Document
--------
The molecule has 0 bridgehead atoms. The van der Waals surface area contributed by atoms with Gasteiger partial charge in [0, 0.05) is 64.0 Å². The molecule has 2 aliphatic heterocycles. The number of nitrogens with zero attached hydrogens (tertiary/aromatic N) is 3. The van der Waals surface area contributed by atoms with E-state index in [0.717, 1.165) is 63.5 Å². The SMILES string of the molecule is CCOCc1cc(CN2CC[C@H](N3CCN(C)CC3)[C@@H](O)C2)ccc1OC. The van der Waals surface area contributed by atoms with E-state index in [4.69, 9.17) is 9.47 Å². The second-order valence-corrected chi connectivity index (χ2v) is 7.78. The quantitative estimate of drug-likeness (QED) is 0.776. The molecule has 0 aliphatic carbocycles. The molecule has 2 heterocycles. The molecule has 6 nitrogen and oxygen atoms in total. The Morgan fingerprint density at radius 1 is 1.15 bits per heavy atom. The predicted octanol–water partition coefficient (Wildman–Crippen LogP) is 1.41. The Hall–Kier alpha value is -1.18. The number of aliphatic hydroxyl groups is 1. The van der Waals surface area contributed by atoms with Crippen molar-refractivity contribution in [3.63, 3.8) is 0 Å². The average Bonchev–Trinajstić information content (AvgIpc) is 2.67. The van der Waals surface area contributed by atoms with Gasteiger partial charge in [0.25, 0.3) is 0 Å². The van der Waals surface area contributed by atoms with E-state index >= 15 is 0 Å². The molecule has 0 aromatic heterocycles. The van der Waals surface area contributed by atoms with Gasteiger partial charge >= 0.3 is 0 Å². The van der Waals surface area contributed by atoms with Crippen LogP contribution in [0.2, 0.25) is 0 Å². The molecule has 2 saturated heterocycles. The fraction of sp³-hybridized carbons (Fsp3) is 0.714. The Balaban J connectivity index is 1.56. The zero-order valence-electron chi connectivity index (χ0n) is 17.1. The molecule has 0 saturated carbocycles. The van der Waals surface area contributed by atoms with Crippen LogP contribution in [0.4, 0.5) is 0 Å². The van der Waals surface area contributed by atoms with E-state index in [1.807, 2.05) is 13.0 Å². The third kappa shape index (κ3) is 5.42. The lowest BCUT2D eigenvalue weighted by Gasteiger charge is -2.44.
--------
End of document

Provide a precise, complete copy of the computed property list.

The molecule has 0 bridgehead atoms. The van der Waals surface area contributed by atoms with Gasteiger partial charge in [0, 0.05) is 64.0 Å². The molecule has 2 aliphatic heterocycles. The number of nitrogens with zero attached hydrogens (tertiary/aromatic N) is 3. The van der Waals surface area contributed by atoms with E-state index in [0.717, 1.165) is 63.5 Å². The SMILES string of the molecule is CCOCc1cc(CN2CC[C@H](N3CCN(C)CC3)[C@@H](O)C2)ccc1OC. The van der Waals surface area contributed by atoms with E-state index in [4.69, 9.17) is 9.47 Å². The second-order valence-corrected chi connectivity index (χ2v) is 7.78. The quantitative estimate of drug-likeness (QED) is 0.776. The molecule has 0 aliphatic carbocycles. The molecule has 2 heterocycles. The molecule has 6 nitrogen and oxygen atoms in total. The Morgan fingerprint density at radius 1 is 1.15 bits per heavy atom. The predicted octanol–water partition coefficient (Wildman–Crippen LogP) is 1.41. The Hall–Kier alpha value is -1.18. The number of aliphatic hydroxyl groups is 1. The van der Waals surface area contributed by atoms with Crippen molar-refractivity contribution in [3.63, 3.8) is 0 Å². The average Bonchev–Trinajstić information content (AvgIpc) is 2.67. The van der Waals surface area contributed by atoms with Gasteiger partial charge in [0.25, 0.3) is 0 Å². The van der Waals surface area contributed by atoms with E-state index >= 15 is 0 Å². The molecule has 0 aromatic heterocycles. The van der Waals surface area contributed by atoms with Gasteiger partial charge >= 0.3 is 0 Å². The van der Waals surface area contributed by atoms with Crippen LogP contribution in [0.2, 0.25) is 0 Å². The molecule has 2 saturated heterocycles. The fraction of sp³-hybridized carbons (Fsp3) is 0.714. The Balaban J connectivity index is 1.56. The zero-order valence-electron chi connectivity index (χ0n) is 17.1. The molecule has 0 saturated carbocycles. The van der Waals surface area contributed by atoms with Crippen LogP contribution in [0.4, 0.5) is 0 Å². The van der Waals surface area contributed by atoms with E-state index in [1.807, 2.05) is 13.0 Å². The third kappa shape index (κ3) is 5.42. The lowest BCUT2D eigenvalue weighted by Gasteiger charge is -2.44.